Readings from Desert Solitaire

I didn’t know what to expect reading Desert Solitaire, but I anticipated it would become one of my favorites. Edward Abbey goes to Moab, Utah to work as a seasonal park ranger at the Arches National Monument. The book is divided into sections that show what he experienced or thoughts he had written and documented in his journal. From the start he wanted to gain an understanding of nature without the use of human invention or feeling that would hinder and remove him from the relationship with nature he was trying to experience (13). Abbey demonstrated through his writing that it is possible to be  thorough and extremely detailed, yet still entertain the reader. His satirical humor and downright kooky comments (57) made me enjoy reading the book that much more. From his ride with the cowboys and encounter with quicksand, to his attempt at communicating with animals; this man wrote and experienced it all.

Throughout  reading his book my mind would drift to The Meadowlands and I was able to make connections between the two texts. These are clearly very passionate authors that know how to write to entertain their readers. Both Abbey and Sullivan referred to the places they explored as “wastelands” (4). This also brings up a tie to the discussion we had in class the very first day. What is the definition of wilderness and how does wasteland contribute/relate to it? We have two very different topographies yet both were called wastelands. Another connection was how they both used collections of stories and moments to tell of their adventures. Abbey mentions that most of what is written is derived directly from his personal journal entries.

I was pleasantly surprised when he incorporated facts. For example, how the Spanish Bayonet is pollinated, “the flowers are pollinated not by bees or hummingbirds but exclusively by a moth of the genus Pronuba with which the yucca, aided by a liberal allowance of time, has worked out a symbiotic relationship beneficial and necessary to both” (25). I found that so fascinating and amazing the connections and collaborations nature works itself into in order to thrive.

Many of Abbey’s opinions and thoughts centered around the idea of industrialization in some fashion. He discusses the inevitability that modernization will continue to happen (47). However, measures can be taken so that we, humans, do not destroy the environment as drastically as it was headed back in the late sixties. He proposed that the NPS should convince tourists to remove themselves from their vehicles and explore without the use of a human invention. This also brought me to one of my favorite sections of the book, where he first explores the landscape surrounding his little housetrailer. The paragraph where he discusses the conflict he has with using a flashlight in the wilderness at night. At first I took it as he was just a crazy man with lots of crazy ideas. When I continued to read, I started to understand his point. By using a human invention that produces artificial light, not moonlight. The dialation of your pupils and being blinded for a second when he went back in his trailer. “I am shut off from the natural world and sealed up, encapsulated, in a box of artificial light and tyrannical noise” (13). What he had to say in this section really resonated with my feelings and perspective.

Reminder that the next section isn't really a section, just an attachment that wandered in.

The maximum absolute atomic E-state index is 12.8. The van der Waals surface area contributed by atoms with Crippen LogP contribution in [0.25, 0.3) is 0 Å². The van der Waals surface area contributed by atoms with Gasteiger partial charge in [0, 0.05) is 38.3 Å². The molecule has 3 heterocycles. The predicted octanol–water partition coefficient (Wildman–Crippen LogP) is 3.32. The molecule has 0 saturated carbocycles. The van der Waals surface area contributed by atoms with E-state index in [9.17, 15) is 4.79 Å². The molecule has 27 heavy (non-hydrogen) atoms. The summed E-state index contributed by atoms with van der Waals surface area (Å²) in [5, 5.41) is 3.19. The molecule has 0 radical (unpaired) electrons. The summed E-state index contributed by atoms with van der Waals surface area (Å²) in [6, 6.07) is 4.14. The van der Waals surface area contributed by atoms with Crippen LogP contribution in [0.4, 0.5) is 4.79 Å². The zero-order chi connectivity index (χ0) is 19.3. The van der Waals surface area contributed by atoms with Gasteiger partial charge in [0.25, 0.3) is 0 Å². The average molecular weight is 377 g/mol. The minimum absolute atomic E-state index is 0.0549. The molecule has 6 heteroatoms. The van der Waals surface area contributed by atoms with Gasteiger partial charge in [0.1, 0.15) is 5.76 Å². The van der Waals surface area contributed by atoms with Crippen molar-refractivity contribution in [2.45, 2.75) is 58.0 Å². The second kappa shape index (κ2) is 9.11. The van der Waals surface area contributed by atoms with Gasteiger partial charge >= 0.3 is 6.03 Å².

1. What are your thoughts on the rabbit experiment he conducted on (33-34)?
  2. Is it conceivable to think we can escape the cultural bias and mental constructions we have developed against nature?
  3. What do you think Edward Abbey’s main reason was for publishing his book?
  4. What do you think Abbey wanted the reader to get out of his book?
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Figure 1: Coming from a family who own two Jeeps, I know Moab, Utah for the annual Jeep Enthusiasts Gathering. This is the first image that popped into my head.

Jeep-Wrangler-Moab

Figure 2: Jeep Wrangler has a Moab model.

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Figure 3: I was curious to see what some of the arches look like now, and thought this picture was stunningly beautiful!

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